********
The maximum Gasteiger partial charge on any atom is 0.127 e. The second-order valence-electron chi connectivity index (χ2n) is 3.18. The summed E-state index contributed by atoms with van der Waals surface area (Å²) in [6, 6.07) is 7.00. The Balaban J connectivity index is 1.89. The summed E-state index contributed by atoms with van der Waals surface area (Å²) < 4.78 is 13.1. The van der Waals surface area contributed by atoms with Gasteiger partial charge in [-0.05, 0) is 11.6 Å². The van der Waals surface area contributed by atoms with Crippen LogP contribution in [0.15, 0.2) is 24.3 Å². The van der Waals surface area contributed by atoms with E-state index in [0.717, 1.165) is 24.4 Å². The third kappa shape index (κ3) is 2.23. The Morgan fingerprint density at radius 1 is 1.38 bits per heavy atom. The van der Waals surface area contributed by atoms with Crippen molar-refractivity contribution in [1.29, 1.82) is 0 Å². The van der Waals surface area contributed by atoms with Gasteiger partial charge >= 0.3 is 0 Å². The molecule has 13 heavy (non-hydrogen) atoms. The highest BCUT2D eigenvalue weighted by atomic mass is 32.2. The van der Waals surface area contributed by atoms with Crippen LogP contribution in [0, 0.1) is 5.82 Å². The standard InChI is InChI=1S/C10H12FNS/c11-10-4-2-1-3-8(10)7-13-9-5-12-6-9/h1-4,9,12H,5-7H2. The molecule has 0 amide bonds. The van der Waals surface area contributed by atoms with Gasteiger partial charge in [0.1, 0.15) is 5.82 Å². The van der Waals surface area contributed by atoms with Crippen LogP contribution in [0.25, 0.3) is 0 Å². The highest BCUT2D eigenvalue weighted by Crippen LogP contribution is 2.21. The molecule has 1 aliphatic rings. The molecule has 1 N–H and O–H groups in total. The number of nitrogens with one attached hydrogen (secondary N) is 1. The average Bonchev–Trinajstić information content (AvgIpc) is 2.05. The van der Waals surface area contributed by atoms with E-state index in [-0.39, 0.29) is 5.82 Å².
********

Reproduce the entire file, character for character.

The maximum Gasteiger partial charge on any atom is 0.127 e. The second-order valence-electron chi connectivity index (χ2n) is 3.18. The summed E-state index contributed by atoms with van der Waals surface area (Å²) in [6, 6.07) is 7.00. The Balaban J connectivity index is 1.89. The summed E-state index contributed by atoms with van der Waals surface area (Å²) < 4.78 is 13.1. The van der Waals surface area contributed by atoms with Gasteiger partial charge in [-0.05, 0) is 11.6 Å². The van der Waals surface area contributed by atoms with Crippen LogP contribution in [0.15, 0.2) is 24.3 Å². The van der Waals surface area contributed by atoms with E-state index in [0.717, 1.165) is 24.4 Å². The third kappa shape index (κ3) is 2.23. The Morgan fingerprint density at radius 1 is 1.38 bits per heavy atom. The van der Waals surface area contributed by atoms with Crippen molar-refractivity contribution in [1.29, 1.82) is 0 Å². The van der Waals surface area contributed by atoms with Gasteiger partial charge >= 0.3 is 0 Å². The molecule has 13 heavy (non-hydrogen) atoms. The highest BCUT2D eigenvalue weighted by atomic mass is 32.2. The van der Waals surface area contributed by atoms with Crippen LogP contribution in [0, 0.1) is 5.82 Å². The standard InChI is InChI=1S/C10H12FNS/c11-10-4-2-1-3-8(10)7-13-9-5-12-6-9/h1-4,9,12H,5-7H2. The molecule has 0 amide bonds. The van der Waals surface area contributed by atoms with Gasteiger partial charge in [0.1, 0.15) is 5.82 Å². The van der Waals surface area contributed by atoms with Crippen LogP contribution in [0.25, 0.3) is 0 Å². The highest BCUT2D eigenvalue weighted by Crippen LogP contribution is 2.21. The molecule has 1 aliphatic rings. The molecule has 1 N–H and O–H groups in total. The number of nitrogens with one attached hydrogen (secondary N) is 1. The average Bonchev–Trinajstić information content (AvgIpc) is 2.05. The van der Waals surface area contributed by atoms with E-state index in [-0.39, 0.29) is 5.82 Å².